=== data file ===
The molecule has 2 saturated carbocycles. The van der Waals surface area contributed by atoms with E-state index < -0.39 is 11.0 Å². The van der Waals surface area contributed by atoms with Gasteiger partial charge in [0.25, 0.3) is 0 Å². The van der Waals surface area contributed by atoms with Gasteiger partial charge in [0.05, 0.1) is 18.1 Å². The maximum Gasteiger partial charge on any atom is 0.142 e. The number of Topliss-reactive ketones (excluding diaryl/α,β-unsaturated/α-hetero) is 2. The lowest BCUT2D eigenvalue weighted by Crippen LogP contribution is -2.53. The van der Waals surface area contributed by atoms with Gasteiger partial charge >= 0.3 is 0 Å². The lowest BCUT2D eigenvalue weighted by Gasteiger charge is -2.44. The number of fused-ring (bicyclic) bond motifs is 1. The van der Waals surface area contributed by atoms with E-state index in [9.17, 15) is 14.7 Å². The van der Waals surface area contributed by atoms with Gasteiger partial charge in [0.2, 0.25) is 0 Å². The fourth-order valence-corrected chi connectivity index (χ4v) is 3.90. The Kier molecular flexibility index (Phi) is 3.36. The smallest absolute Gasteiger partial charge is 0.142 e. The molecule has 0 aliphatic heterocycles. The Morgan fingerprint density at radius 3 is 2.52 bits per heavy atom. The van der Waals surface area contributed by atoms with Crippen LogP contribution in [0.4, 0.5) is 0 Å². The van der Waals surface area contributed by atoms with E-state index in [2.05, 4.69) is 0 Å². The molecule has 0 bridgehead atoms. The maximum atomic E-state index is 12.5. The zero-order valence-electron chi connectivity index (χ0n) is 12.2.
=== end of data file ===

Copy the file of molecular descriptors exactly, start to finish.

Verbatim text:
The molecule has 2 saturated carbocycles. The van der Waals surface area contributed by atoms with E-state index < -0.39 is 11.0 Å². The van der Waals surface area contributed by atoms with Gasteiger partial charge in [0.25, 0.3) is 0 Å². The van der Waals surface area contributed by atoms with Gasteiger partial charge in [0.05, 0.1) is 18.1 Å². The maximum Gasteiger partial charge on any atom is 0.142 e. The number of Topliss-reactive ketones (excluding diaryl/α,β-unsaturated/α-hetero) is 2. The lowest BCUT2D eigenvalue weighted by Crippen LogP contribution is -2.53. The van der Waals surface area contributed by atoms with Gasteiger partial charge >= 0.3 is 0 Å². The lowest BCUT2D eigenvalue weighted by Gasteiger charge is -2.44. The number of fused-ring (bicyclic) bond motifs is 1. The van der Waals surface area contributed by atoms with E-state index in [9.17, 15) is 14.7 Å². The van der Waals surface area contributed by atoms with Gasteiger partial charge in [0.2, 0.25) is 0 Å². The fourth-order valence-corrected chi connectivity index (χ4v) is 3.90. The Kier molecular flexibility index (Phi) is 3.36. The smallest absolute Gasteiger partial charge is 0.142 e. The molecule has 0 aliphatic heterocycles. The Morgan fingerprint density at radius 3 is 2.52 bits per heavy atom. The van der Waals surface area contributed by atoms with Crippen LogP contribution in [0.4, 0.5) is 0 Å². The van der Waals surface area contributed by atoms with E-state index in [2.05, 4.69) is 0 Å². The molecule has 0 bridgehead atoms. The maximum atomic E-state index is 12.5. The zero-order valence-electron chi connectivity index (χ0n) is 12.2.